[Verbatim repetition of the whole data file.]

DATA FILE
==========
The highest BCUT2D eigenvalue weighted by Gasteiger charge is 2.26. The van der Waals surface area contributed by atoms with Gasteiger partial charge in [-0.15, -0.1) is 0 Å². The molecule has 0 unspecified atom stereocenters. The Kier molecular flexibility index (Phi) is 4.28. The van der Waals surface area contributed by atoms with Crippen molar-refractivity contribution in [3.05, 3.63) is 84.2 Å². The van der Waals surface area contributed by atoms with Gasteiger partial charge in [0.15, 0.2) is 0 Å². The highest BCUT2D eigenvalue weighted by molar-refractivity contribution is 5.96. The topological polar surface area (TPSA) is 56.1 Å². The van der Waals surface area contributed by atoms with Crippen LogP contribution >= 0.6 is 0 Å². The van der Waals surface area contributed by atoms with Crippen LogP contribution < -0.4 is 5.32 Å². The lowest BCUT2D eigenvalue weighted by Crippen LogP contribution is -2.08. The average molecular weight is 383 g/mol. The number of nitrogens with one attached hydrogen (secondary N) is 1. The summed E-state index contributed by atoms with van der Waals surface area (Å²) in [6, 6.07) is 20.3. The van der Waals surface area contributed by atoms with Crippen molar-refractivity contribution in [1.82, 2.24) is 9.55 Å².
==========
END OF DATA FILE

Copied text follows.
The highest BCUT2D eigenvalue weighted by Gasteiger charge is 2.26. The van der Waals surface area contributed by atoms with Gasteiger partial charge in [-0.15, -0.1) is 0 Å². The molecule has 0 unspecified atom stereocenters. The Kier molecular flexibility index (Phi) is 4.28. The van der Waals surface area contributed by atoms with Crippen molar-refractivity contribution in [3.05, 3.63) is 84.2 Å². The van der Waals surface area contributed by atoms with Gasteiger partial charge in [0.15, 0.2) is 0 Å². The highest BCUT2D eigenvalue weighted by molar-refractivity contribution is 5.96. The topological polar surface area (TPSA) is 56.1 Å². The van der Waals surface area contributed by atoms with Crippen LogP contribution >= 0.6 is 0 Å². The van der Waals surface area contributed by atoms with Crippen LogP contribution < -0.4 is 5.32 Å². The lowest BCUT2D eigenvalue weighted by Crippen LogP contribution is -2.08. The average molecular weight is 383 g/mol. The number of nitrogens with one attached hydrogen (secondary N) is 1. The summed E-state index contributed by atoms with van der Waals surface area (Å²) in [6, 6.07) is 20.3. The van der Waals surface area contributed by atoms with Crippen molar-refractivity contribution in [1.82, 2.24) is 9.55 Å².